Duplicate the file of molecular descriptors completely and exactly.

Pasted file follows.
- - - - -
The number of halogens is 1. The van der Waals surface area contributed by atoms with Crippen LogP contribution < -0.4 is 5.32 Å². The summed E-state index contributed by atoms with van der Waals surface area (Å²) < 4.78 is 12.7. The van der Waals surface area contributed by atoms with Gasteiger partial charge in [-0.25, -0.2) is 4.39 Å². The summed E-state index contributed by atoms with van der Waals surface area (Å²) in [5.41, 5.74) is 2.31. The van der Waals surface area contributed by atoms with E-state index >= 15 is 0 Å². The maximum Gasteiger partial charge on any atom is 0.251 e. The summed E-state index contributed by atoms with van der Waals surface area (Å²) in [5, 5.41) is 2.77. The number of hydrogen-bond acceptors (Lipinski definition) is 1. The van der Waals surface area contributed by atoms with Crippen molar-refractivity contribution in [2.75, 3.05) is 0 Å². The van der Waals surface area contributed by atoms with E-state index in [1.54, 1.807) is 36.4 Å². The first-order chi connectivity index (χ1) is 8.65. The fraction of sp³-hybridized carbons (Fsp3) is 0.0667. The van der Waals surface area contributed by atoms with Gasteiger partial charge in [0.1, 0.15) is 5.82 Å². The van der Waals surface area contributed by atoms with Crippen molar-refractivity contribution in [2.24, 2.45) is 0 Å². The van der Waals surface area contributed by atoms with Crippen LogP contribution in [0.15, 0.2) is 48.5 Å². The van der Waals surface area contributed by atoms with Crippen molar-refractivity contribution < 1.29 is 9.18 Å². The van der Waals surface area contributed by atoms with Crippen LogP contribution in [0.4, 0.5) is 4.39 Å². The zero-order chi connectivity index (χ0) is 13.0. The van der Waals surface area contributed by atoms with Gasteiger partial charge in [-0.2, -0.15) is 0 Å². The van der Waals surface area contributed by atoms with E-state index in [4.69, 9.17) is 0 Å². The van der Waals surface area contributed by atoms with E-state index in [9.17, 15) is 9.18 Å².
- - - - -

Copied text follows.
The number of halogens is 1. The van der Waals surface area contributed by atoms with Crippen LogP contribution < -0.4 is 5.32 Å². The summed E-state index contributed by atoms with van der Waals surface area (Å²) < 4.78 is 12.7. The van der Waals surface area contributed by atoms with Gasteiger partial charge in [-0.25, -0.2) is 4.39 Å². The summed E-state index contributed by atoms with van der Waals surface area (Å²) in [5.41, 5.74) is 2.31. The van der Waals surface area contributed by atoms with E-state index >= 15 is 0 Å². The maximum Gasteiger partial charge on any atom is 0.251 e. The summed E-state index contributed by atoms with van der Waals surface area (Å²) in [5, 5.41) is 2.77. The number of hydrogen-bond acceptors (Lipinski definition) is 1. The van der Waals surface area contributed by atoms with Crippen molar-refractivity contribution in [2.75, 3.05) is 0 Å². The van der Waals surface area contributed by atoms with E-state index in [1.54, 1.807) is 36.4 Å². The first-order chi connectivity index (χ1) is 8.65. The fraction of sp³-hybridized carbons (Fsp3) is 0.0667. The van der Waals surface area contributed by atoms with Gasteiger partial charge in [0.1, 0.15) is 5.82 Å². The van der Waals surface area contributed by atoms with Crippen molar-refractivity contribution in [2.24, 2.45) is 0 Å². The van der Waals surface area contributed by atoms with Crippen LogP contribution in [0.15, 0.2) is 48.5 Å². The van der Waals surface area contributed by atoms with Crippen molar-refractivity contribution < 1.29 is 9.18 Å². The van der Waals surface area contributed by atoms with Crippen LogP contribution in [0.4, 0.5) is 4.39 Å². The zero-order chi connectivity index (χ0) is 13.0. The van der Waals surface area contributed by atoms with Gasteiger partial charge in [-0.2, -0.15) is 0 Å². The van der Waals surface area contributed by atoms with E-state index in [4.69, 9.17) is 0 Å². The van der Waals surface area contributed by atoms with E-state index in [9.17, 15) is 9.18 Å².